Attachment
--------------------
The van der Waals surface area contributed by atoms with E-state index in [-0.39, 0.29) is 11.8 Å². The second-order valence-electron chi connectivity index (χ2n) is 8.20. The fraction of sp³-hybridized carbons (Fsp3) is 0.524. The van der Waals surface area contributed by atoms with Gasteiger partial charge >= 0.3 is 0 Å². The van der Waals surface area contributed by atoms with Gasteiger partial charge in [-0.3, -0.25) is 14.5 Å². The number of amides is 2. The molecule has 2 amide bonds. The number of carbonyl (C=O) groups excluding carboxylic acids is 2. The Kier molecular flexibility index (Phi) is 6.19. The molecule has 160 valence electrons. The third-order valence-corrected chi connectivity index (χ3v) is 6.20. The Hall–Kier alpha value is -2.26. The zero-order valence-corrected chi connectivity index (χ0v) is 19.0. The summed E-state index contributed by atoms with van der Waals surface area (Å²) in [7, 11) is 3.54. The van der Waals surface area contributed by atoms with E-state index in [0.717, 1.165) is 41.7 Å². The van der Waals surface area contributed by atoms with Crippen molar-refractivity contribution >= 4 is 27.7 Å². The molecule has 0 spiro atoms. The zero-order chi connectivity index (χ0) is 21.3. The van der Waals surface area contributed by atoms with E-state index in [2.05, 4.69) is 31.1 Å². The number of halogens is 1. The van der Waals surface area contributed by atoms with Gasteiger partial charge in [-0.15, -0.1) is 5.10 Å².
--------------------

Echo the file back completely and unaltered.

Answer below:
The van der Waals surface area contributed by atoms with E-state index in [-0.39, 0.29) is 11.8 Å². The second-order valence-electron chi connectivity index (χ2n) is 8.20. The fraction of sp³-hybridized carbons (Fsp3) is 0.524. The van der Waals surface area contributed by atoms with Gasteiger partial charge >= 0.3 is 0 Å². The van der Waals surface area contributed by atoms with Gasteiger partial charge in [-0.3, -0.25) is 14.5 Å². The number of amides is 2. The molecule has 2 amide bonds. The number of carbonyl (C=O) groups excluding carboxylic acids is 2. The Kier molecular flexibility index (Phi) is 6.19. The molecule has 160 valence electrons. The third-order valence-corrected chi connectivity index (χ3v) is 6.20. The Hall–Kier alpha value is -2.26. The zero-order valence-corrected chi connectivity index (χ0v) is 19.0. The summed E-state index contributed by atoms with van der Waals surface area (Å²) in [7, 11) is 3.54. The van der Waals surface area contributed by atoms with E-state index in [0.717, 1.165) is 41.7 Å². The van der Waals surface area contributed by atoms with Crippen molar-refractivity contribution >= 4 is 27.7 Å². The molecule has 0 spiro atoms. The zero-order chi connectivity index (χ0) is 21.3. The van der Waals surface area contributed by atoms with E-state index in [2.05, 4.69) is 31.1 Å². The number of halogens is 1. The van der Waals surface area contributed by atoms with Gasteiger partial charge in [-0.15, -0.1) is 5.10 Å².